Vol. 24 Annals of Health Law 300
fined $50 and his employer $200.131 A jury empanelled before a justice of
the Peace Court found both parties guilty, reasoning that the surgeon had
sufficient time to call another physician to assist him, but did not try to do
so.132 The jury was to consider the evidence of custom and usage of the
medical practice in California as the prosecutor had presented.133
The Whittaker judgment was successfully appealed in large part due to
its importance as a test of the right of a physician or surgeon to use an assistant under conditions not constituting a medical emergency.134 The case was
significant for its allowance of prevailing “custom and usage of the medical
practice” in the state to determine the propriety of a physician’s delegation
and supervision of patently medical, but essentially mechanical, func-
During the case Dr. Eugene Stead, the founder of the PA program at
Duke University, served as an expert witness.136 Stead testified that Whittaker provided a much-needed medical service and supported the concept
that the physician should have clear legal authority to delegate medical
tasks to appropriately trained assistants.137 Whittaker would eventually become a PA, graduating from Duke’s program.138
Delegation within the physician-PA team is facilitated by the educational design of PA programs.139 Because PAs and physicians train using similar curriculum, training sites, faculties, and facilities, physicians, and PAs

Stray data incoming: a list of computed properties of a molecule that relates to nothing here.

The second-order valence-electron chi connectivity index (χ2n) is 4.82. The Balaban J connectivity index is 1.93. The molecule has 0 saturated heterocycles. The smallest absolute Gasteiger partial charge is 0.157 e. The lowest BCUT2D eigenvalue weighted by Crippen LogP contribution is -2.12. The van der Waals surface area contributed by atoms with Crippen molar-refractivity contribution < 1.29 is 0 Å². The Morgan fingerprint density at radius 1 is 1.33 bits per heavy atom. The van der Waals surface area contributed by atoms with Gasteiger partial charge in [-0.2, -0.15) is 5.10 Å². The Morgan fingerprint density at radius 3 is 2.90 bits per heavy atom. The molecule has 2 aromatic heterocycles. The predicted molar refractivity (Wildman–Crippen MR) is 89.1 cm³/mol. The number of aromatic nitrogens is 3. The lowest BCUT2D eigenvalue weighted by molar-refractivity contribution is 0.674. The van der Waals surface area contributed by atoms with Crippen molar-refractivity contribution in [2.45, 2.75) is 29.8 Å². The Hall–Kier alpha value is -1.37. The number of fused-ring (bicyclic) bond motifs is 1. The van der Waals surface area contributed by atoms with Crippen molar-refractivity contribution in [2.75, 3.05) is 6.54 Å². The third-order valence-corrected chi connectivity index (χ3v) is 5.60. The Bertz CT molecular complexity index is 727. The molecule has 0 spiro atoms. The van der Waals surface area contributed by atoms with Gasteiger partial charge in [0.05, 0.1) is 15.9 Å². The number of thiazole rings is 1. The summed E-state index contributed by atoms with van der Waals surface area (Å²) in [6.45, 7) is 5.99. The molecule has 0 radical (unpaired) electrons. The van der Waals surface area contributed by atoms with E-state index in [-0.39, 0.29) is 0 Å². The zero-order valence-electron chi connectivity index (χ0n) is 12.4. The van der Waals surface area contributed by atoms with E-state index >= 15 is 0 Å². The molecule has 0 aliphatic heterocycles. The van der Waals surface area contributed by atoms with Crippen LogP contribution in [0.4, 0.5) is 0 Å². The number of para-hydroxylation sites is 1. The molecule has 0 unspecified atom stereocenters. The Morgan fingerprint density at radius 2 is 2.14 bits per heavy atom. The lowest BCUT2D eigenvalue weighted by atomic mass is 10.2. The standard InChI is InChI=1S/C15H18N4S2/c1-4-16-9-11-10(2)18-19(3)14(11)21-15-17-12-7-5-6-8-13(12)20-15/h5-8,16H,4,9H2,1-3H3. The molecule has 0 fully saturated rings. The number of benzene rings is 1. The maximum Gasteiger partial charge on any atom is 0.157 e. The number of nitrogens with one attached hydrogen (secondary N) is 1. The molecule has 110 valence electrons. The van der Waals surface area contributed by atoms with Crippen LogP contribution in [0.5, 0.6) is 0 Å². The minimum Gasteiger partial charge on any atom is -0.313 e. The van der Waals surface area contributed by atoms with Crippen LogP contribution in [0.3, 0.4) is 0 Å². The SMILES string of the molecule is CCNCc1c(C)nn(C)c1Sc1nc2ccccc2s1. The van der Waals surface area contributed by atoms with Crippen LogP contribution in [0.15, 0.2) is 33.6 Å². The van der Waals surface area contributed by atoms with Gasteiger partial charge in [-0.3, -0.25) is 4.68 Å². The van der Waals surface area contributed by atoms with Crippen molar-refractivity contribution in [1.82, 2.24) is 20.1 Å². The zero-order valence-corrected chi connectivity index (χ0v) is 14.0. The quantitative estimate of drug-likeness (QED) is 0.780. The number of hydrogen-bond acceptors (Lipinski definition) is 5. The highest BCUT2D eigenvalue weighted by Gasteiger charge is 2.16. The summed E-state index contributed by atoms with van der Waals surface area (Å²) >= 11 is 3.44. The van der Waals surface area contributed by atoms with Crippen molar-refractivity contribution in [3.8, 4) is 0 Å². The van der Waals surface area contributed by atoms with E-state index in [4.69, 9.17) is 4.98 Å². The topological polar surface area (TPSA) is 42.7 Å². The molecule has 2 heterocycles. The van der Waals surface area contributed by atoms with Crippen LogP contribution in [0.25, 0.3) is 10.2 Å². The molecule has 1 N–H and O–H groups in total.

develop a similarity in medical reasoning that leads to standardized thought
in the clinical workplace.140
C. Determinant 3: Facility Credentialing and Privileging
Credentialing and privileging are the processes used by licensed
healthcare facilities to authorize licensed PAs, physicians, and others to
practice in the institution.141 Credentialing is the process used to evaluate
the qualifications and practice history of an applicant for medical staff
privileges.142 The intent of credentialing is to safeguard the public and the
132. HOOKER ET AL., supra note 89, at 433.
137. See id.
138. See id. See also Carter et al., supra note 120, at 48; Condit, supra note 122, at 62.
139. See HOOKER ET AL., supra note 89, at 117-18.
140. George L. White, Jr. et al., Physician Assistants and Mississippi, 35 J. MISS. ST.
MED. ASS’N 353, 355 (1994).
141. See HOOKER ET AL., supra note 89, at 276.
142. Id. at 276-77.